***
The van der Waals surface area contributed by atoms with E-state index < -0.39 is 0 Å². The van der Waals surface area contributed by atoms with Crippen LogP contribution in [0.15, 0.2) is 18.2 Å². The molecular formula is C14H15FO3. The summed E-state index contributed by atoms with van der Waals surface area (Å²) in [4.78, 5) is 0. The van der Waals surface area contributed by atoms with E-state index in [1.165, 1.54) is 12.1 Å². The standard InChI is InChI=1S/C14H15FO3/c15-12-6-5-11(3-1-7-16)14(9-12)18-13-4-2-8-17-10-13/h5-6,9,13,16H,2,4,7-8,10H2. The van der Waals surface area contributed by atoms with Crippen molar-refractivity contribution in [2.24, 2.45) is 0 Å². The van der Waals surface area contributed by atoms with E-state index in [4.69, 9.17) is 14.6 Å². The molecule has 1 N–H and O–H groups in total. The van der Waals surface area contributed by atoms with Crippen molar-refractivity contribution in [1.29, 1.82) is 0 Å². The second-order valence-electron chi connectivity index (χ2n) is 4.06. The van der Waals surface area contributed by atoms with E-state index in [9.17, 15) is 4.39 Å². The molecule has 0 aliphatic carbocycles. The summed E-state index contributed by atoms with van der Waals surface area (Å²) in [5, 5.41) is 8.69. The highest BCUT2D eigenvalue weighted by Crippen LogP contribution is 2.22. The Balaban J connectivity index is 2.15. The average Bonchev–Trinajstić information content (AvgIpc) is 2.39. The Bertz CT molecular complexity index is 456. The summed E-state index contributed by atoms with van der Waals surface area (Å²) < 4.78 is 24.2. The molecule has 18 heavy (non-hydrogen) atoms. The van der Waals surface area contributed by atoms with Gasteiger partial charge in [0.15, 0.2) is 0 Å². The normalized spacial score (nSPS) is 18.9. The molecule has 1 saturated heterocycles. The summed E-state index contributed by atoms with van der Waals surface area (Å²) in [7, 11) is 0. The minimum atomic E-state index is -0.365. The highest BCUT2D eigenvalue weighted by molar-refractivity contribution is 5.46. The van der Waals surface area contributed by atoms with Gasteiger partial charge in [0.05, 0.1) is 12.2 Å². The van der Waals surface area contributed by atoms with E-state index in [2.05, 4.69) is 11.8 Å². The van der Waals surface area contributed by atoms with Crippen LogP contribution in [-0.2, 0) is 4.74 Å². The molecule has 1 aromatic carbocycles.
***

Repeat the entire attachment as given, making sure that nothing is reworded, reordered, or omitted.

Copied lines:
The van der Waals surface area contributed by atoms with E-state index < -0.39 is 0 Å². The van der Waals surface area contributed by atoms with Crippen LogP contribution in [0.15, 0.2) is 18.2 Å². The molecular formula is C14H15FO3. The summed E-state index contributed by atoms with van der Waals surface area (Å²) in [4.78, 5) is 0. The van der Waals surface area contributed by atoms with E-state index in [1.165, 1.54) is 12.1 Å². The standard InChI is InChI=1S/C14H15FO3/c15-12-6-5-11(3-1-7-16)14(9-12)18-13-4-2-8-17-10-13/h5-6,9,13,16H,2,4,7-8,10H2. The van der Waals surface area contributed by atoms with Crippen molar-refractivity contribution in [2.24, 2.45) is 0 Å². The van der Waals surface area contributed by atoms with E-state index in [4.69, 9.17) is 14.6 Å². The molecule has 1 N–H and O–H groups in total. The van der Waals surface area contributed by atoms with Crippen molar-refractivity contribution in [1.29, 1.82) is 0 Å². The second-order valence-electron chi connectivity index (χ2n) is 4.06. The van der Waals surface area contributed by atoms with E-state index in [9.17, 15) is 4.39 Å². The molecule has 0 aliphatic carbocycles. The summed E-state index contributed by atoms with van der Waals surface area (Å²) in [5, 5.41) is 8.69. The highest BCUT2D eigenvalue weighted by Crippen LogP contribution is 2.22. The Balaban J connectivity index is 2.15. The average Bonchev–Trinajstić information content (AvgIpc) is 2.39. The Bertz CT molecular complexity index is 456. The summed E-state index contributed by atoms with van der Waals surface area (Å²) < 4.78 is 24.2. The molecule has 18 heavy (non-hydrogen) atoms. The van der Waals surface area contributed by atoms with Gasteiger partial charge in [0.15, 0.2) is 0 Å². The normalized spacial score (nSPS) is 18.9. The molecule has 1 saturated heterocycles. The summed E-state index contributed by atoms with van der Waals surface area (Å²) in [7, 11) is 0. The minimum atomic E-state index is -0.365. The highest BCUT2D eigenvalue weighted by molar-refractivity contribution is 5.46. The van der Waals surface area contributed by atoms with Gasteiger partial charge in [0.05, 0.1) is 12.2 Å². The van der Waals surface area contributed by atoms with E-state index in [2.05, 4.69) is 11.8 Å². The van der Waals surface area contributed by atoms with Crippen LogP contribution in [-0.2, 0) is 4.74 Å². The molecule has 1 aromatic carbocycles.